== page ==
I don’t care if the skies are grey and the rain is falling down.
I don’t mind if an earthquake rumbles beneath my feet.
And if Hurricane Irene is keeping me under house arrest, I am still not bothered.
This is not because I am apathetic or crazy; this is because I am listening to Rene Lopez’ new album, E.L.S (Electric Latin Soul). Chock full of funky Boogaloo beats that make you get up and groove and lyrics that make you smile, this is the album to listen to when you want to shake away the blues, open the windows and let the sun shine in. Likewise, Rene Lopez himself is like a ray of sunlight.
I met up with Rene at the Blind Tiger in West Village with the intent of sitting down and speaking about his past, present, and future as a musician and son of a musical prodigy. His father, the famed Rene Lopez of Típica 73, led the Nuyorican movement throughout the seventies and his music still keeps people dancing. With questions ready and pen in hand, I soon learned that the interview wasn’t going to follow regular 2-3 salsa clave. This was going to be funky and free.
Upon entering the crowded beer establishment full of fancy beer aficionados, I immediately spotted our subject. He was beaming.
With good vibes all around, we grabbed a couple of beers and began to shoot the breeze while waiting for a table to open up. Once Rene learned that I was new to the city, he immediately began to explain that New York City is the best city in the world not only to live and play but also the best place for inspiration.
“NYC is such a melting pot. One of my favorite things to do is to just walk around this city where the people influence me everyday. The different music I hear from neighborhood to neighborhood…you go into my neighborhood where I have my studio in Williamsburg and all you hear blaring out of the windows is merengue. Just the diversity of New York influences me so much.”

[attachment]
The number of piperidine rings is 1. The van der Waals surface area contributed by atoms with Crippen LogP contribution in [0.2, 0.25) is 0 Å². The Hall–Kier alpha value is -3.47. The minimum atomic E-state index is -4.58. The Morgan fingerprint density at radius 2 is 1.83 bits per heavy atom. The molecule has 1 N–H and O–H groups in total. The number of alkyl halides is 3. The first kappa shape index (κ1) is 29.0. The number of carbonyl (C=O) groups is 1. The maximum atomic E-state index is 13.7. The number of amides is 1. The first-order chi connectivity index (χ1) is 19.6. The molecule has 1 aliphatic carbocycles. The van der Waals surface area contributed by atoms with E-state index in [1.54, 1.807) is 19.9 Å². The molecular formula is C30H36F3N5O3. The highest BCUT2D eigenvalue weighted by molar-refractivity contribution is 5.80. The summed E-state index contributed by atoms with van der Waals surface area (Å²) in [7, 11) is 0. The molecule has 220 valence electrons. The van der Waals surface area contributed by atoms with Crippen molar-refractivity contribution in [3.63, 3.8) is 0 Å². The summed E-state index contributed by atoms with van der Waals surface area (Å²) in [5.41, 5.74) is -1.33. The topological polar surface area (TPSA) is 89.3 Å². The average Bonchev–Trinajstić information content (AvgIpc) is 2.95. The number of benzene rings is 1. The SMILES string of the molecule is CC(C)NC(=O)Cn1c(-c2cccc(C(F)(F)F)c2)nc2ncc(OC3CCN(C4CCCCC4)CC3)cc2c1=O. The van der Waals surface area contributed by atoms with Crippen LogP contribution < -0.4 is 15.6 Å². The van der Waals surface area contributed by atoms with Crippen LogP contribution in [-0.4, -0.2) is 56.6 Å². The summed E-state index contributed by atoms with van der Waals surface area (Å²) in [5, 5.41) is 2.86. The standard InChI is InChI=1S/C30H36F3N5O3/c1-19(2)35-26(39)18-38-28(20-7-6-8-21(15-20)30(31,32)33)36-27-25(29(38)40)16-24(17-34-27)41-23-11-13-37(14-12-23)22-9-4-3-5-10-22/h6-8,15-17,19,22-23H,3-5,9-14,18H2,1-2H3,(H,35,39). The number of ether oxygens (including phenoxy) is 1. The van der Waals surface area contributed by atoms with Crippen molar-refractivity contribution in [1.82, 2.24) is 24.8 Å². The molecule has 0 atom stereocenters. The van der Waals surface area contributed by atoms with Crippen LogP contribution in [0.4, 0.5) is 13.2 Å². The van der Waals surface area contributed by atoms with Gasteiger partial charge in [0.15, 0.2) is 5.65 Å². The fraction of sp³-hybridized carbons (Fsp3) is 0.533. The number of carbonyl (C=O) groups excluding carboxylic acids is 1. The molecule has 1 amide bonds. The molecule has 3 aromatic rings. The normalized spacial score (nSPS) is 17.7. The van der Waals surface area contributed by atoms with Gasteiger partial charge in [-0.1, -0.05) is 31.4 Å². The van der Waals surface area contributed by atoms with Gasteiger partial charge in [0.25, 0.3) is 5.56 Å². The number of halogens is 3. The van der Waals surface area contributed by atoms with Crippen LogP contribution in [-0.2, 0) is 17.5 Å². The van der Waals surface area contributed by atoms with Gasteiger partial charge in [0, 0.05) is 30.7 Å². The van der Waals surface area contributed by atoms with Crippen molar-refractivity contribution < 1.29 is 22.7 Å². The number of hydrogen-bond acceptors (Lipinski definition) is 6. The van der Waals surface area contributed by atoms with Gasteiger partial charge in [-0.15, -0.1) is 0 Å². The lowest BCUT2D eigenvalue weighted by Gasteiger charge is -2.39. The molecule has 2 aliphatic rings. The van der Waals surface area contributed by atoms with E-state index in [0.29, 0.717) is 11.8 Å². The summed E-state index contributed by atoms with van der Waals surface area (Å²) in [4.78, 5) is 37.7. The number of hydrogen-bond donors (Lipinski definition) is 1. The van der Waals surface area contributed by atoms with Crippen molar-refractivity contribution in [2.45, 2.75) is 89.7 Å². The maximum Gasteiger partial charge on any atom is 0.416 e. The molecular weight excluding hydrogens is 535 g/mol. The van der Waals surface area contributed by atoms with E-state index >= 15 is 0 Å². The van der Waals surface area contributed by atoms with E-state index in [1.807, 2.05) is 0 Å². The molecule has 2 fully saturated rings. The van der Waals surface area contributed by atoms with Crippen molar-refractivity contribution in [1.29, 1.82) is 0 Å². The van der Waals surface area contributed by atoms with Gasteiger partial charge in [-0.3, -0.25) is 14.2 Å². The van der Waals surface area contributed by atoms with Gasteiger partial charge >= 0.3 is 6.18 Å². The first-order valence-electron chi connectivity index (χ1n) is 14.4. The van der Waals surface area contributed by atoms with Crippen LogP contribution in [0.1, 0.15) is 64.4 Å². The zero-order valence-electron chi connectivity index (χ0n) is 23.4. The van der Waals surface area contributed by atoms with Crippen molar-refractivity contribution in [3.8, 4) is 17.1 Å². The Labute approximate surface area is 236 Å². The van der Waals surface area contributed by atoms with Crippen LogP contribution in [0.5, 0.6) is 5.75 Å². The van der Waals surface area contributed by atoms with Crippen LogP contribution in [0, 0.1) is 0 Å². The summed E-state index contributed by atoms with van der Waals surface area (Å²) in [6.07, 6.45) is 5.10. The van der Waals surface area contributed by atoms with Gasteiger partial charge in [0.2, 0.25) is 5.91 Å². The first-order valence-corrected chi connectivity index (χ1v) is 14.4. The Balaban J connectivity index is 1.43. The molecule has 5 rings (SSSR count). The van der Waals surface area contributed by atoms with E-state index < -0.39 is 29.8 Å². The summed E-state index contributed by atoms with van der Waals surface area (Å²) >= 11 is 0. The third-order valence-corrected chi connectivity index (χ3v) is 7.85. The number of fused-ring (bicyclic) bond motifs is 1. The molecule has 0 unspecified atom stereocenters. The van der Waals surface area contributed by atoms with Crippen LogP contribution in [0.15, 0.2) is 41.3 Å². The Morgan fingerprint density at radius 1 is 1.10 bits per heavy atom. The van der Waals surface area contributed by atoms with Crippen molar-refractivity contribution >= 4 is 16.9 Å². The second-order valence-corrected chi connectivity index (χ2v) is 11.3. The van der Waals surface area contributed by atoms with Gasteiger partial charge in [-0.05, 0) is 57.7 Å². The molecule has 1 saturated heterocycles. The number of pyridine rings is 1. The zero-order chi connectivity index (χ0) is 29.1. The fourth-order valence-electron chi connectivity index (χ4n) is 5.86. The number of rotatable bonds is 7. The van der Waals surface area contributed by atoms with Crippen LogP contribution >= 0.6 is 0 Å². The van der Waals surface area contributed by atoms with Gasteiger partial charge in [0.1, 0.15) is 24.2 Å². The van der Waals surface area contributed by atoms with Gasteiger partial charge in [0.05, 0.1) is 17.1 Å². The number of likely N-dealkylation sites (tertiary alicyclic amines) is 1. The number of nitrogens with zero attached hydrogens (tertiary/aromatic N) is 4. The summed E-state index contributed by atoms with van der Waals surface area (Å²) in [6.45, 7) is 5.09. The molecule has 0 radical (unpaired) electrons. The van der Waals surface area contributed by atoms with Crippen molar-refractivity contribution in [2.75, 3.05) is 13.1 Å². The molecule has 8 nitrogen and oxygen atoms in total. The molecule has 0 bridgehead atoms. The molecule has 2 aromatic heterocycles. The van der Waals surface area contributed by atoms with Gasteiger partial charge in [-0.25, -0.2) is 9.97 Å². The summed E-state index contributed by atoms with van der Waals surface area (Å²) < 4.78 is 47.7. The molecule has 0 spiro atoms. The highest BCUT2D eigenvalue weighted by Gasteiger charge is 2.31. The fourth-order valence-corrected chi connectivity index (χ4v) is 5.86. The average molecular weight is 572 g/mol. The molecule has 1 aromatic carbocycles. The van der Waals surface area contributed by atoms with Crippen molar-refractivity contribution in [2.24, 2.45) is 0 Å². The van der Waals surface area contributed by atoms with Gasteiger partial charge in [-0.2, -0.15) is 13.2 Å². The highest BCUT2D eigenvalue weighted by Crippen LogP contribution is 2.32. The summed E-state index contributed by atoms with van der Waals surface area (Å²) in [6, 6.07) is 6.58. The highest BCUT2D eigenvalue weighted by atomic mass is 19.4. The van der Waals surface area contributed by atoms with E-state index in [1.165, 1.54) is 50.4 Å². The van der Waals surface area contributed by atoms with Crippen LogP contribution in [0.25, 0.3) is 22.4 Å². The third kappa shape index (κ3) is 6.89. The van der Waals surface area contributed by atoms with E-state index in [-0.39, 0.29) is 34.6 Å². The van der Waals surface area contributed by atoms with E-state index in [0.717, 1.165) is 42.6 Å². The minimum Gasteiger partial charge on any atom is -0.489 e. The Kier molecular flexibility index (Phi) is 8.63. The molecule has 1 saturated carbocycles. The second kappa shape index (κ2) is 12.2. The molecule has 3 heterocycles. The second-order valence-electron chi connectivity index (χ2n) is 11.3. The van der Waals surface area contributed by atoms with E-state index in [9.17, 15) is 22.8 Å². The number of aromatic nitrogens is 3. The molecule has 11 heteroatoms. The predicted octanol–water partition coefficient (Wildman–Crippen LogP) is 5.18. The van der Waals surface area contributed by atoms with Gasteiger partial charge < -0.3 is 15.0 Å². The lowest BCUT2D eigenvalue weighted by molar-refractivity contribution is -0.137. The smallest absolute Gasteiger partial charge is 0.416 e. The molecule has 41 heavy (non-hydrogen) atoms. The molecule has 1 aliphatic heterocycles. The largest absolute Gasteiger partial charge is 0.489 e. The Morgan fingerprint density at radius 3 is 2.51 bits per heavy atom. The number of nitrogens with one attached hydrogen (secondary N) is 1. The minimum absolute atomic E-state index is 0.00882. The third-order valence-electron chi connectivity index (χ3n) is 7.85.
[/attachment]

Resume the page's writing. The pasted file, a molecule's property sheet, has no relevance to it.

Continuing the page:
Quickly I snatched a table that had opened up nearby where Rene and I sat along with two strangers who happened to come upon the table at the same time. Interview or no interview, everyone is welcome in Rene’s world. The four of us sat together. The more the merrier!
Another round of good beers for all!
As we sat together, Rene explained to the unknowing table partners that he is soon releasing an album and asked if they would like to be his guests at his album release party. Of course they accepted and without me having to ask a question, our new friends took my place as the interviewer. I was a beer drinking fly on the wall.
Growing up near New York in a small town and visiting the city for his father’s shows, Rene spent his childhood and adolescence on the cusp of diverse city living and rural relaxation.
“I grew up around salsa musicians so that was always a part of my world whether I was at a party or if I was at the club late night with my mom and dad. I absorbed the music. When we moved from the Bronx to Rockland County, I grew up in a neighborhood where all of the kids were listening to rock and roll which influenced me greatly as a drummer.”
Rene explained how the fusion of his father’s taste in salsa and jazz combined along with his interest in pop, rock and roll, and Prince piqued his interest in creating his own sounds.